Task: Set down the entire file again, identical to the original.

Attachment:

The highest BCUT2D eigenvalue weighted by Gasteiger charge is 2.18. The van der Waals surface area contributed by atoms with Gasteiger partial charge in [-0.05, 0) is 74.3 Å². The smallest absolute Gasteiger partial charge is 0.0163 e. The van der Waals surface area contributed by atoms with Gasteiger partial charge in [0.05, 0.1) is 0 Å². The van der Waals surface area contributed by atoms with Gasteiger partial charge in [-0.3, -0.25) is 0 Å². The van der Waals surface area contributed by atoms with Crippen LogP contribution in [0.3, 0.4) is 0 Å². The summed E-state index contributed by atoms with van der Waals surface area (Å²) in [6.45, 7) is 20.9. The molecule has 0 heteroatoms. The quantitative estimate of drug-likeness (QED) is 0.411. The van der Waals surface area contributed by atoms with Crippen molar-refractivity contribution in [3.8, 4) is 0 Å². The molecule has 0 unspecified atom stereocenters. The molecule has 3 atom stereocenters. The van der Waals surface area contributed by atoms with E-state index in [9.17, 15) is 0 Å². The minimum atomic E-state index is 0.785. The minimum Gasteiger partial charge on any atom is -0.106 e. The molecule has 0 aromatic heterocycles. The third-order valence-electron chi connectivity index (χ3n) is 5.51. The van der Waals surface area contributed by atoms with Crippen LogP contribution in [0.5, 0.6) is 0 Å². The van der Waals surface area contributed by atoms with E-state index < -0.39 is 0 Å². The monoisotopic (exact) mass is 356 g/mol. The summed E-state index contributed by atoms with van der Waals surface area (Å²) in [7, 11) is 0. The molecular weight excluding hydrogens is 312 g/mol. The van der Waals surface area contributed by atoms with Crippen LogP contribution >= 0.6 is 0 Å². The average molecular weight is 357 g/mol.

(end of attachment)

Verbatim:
The highest BCUT2D eigenvalue weighted by Gasteiger charge is 2.18. The van der Waals surface area contributed by atoms with Gasteiger partial charge in [-0.05, 0) is 74.3 Å². The smallest absolute Gasteiger partial charge is 0.0163 e. The van der Waals surface area contributed by atoms with Gasteiger partial charge in [0.05, 0.1) is 0 Å². The van der Waals surface area contributed by atoms with Gasteiger partial charge in [-0.3, -0.25) is 0 Å². The van der Waals surface area contributed by atoms with Crippen LogP contribution in [0.3, 0.4) is 0 Å². The summed E-state index contributed by atoms with van der Waals surface area (Å²) in [6.45, 7) is 20.9. The molecule has 0 heteroatoms. The quantitative estimate of drug-likeness (QED) is 0.411. The van der Waals surface area contributed by atoms with Crippen molar-refractivity contribution in [3.8, 4) is 0 Å². The molecule has 0 unspecified atom stereocenters. The molecule has 3 atom stereocenters. The van der Waals surface area contributed by atoms with E-state index in [9.17, 15) is 0 Å². The minimum atomic E-state index is 0.785. The minimum Gasteiger partial charge on any atom is -0.106 e. The molecule has 0 aromatic heterocycles. The third-order valence-electron chi connectivity index (χ3n) is 5.51. The van der Waals surface area contributed by atoms with Crippen LogP contribution in [0.5, 0.6) is 0 Å². The van der Waals surface area contributed by atoms with E-state index < -0.39 is 0 Å². The monoisotopic (exact) mass is 356 g/mol. The summed E-state index contributed by atoms with van der Waals surface area (Å²) in [7, 11) is 0. The molecular weight excluding hydrogens is 312 g/mol. The van der Waals surface area contributed by atoms with Crippen LogP contribution >= 0.6 is 0 Å². The average molecular weight is 357 g/mol.